Integrated CO2 Pilot in France: Potential Answer to CO2 Mitigation in Bitumen Production
- Dennis Denney (JPT Senior Technology Editor)
- Document ID
- Society of Petroleum Engineers
- Journal of Petroleum Technology
- Publication Date
- March 2009
- Document Type
- Journal Paper
- 80 - 82
- 2009. Society of Petroleum Engineers
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- 37 since 2007
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This article, written by Senior Technology Editor Dennis Denney, contains highlights of paper SPE 117600, "The Integrated CO2 Pilot in the SW of France (Oxy com bustion and Geological Storage): A Potential Answer to CO2 Mitigation in Bitumen Production," by Nicolas Aimard and Claude Prebende, Total, and Denis Cieutat, Ivan Sanchez-Molinero, and Remi Tsiava, Air Liquide, prepared for the 2008 SPE International Thermal Operations and Heavy Oil Symposium, Calgary, 20-23 October. The paper has not been peer reviewed.
Development of extraheavy-oil (EHO) fields in Alberta requires much more processing and energy than for conventional oil. The amount of associated greenhouse-gas emissions could be large, and operators are seeking options to reduce them. Carbon capture and geological storage (CCGS) appears to be the most promising option in addition to power-efficiency increase and use of renewable or alternative energies. Oxycombustion could have advantages over post-combustion for CO2 capture in terms of energy efficiency for steam generation.
Oil-sands-production and -processing schemes in Alberta require massive quantities of energy.
- Steam for use in steam-assisted gravity-drainage (SAGD) projects or for the separation of sand/bitumen extracted from mining
- Electricity for the water-treatment units, pumping units, separation and treatment units, and other uses
- Heat for treating and upgrading the produced bitumen (in particular the steam/methane reformer for hydrogen production)
To produce these utilities, natural gas is burned, and thermal equipment (i.e., boilers, gas turbines, and furnaces) will generate large quantities of CO2 in the exhaust. To compare this bitumen production with other oil extraction, the ratio of the quantity of CO2 generated per barrel of produced bitumen (extraction and upgrading) is used. To produce synthetic crude oil, acceptable by conventional refineries, eight times more CO2 would be emitted through production mining (or 12 times more through SAGD) than for the extraction of conventional oil.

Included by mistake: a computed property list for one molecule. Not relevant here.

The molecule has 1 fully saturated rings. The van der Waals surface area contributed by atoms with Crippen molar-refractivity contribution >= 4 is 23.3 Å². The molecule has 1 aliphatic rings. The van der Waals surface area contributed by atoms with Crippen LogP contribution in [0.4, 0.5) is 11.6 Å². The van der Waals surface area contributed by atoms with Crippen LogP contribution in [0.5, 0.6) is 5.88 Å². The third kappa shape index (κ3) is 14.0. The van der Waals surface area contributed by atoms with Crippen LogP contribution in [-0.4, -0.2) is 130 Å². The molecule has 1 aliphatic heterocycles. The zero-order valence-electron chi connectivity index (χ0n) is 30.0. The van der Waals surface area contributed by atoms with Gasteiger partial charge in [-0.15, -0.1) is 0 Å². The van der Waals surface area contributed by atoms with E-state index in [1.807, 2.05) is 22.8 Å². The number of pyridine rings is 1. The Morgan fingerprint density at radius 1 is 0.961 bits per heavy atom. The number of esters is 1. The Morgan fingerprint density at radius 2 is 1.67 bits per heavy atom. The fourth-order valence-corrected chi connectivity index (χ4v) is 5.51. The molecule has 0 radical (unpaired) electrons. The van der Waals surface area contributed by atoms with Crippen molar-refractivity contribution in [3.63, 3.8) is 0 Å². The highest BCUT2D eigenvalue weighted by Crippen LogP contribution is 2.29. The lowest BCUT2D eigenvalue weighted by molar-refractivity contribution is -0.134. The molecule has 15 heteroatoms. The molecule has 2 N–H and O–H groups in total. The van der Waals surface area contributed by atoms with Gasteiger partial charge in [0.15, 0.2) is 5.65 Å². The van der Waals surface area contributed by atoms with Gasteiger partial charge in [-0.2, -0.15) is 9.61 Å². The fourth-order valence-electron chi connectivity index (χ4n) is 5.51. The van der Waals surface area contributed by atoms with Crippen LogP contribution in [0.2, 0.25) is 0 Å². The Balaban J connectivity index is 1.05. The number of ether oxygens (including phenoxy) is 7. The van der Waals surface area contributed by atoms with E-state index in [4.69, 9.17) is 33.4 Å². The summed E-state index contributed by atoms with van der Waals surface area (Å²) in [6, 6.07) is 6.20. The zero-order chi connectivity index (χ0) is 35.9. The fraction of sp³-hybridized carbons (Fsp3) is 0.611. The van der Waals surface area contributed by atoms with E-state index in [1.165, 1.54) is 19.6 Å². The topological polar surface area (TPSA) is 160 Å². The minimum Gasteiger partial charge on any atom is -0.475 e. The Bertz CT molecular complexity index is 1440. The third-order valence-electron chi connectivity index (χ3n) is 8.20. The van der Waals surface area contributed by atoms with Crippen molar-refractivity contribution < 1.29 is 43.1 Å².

The objective is to design facilities with the highest-possible energy efficiency. Beyond that, CO2 capture/storage would reduce CO2 emissions dramatically. The facilities must be “capture ready” (i.e., designed with the ability to integrate CO2-capture equipment). Captured CO2 then would be transported under pressure by pipeline to geological storage sites. In Alberta, potential storage sites are deep saline formations, depleted reservoirs, and enhanced-oil-recovery projects in mature oil fields.In 2006, Total launched an integrated CCGS project in southwest France, near Lacq. A drum boiler was converted into an oxycombustion unit (i.e., oxygen is used for combustion rather than air to obtain a more-concentrated CO 2 stream, thus facilitating its capture). The pilot plant will produce approximately 40 tonnes/h of steam for use in other facilities and will emit up to 120 000 tonnes of CO 2 over a 2-year period. The CO 2 stream then will be treated, compressed, and conveyed by pipeline to the depleted gas field, Rousse, 30 km away, where it will be injected into a deep carbonate reservoir, as shown in Fig. 1.
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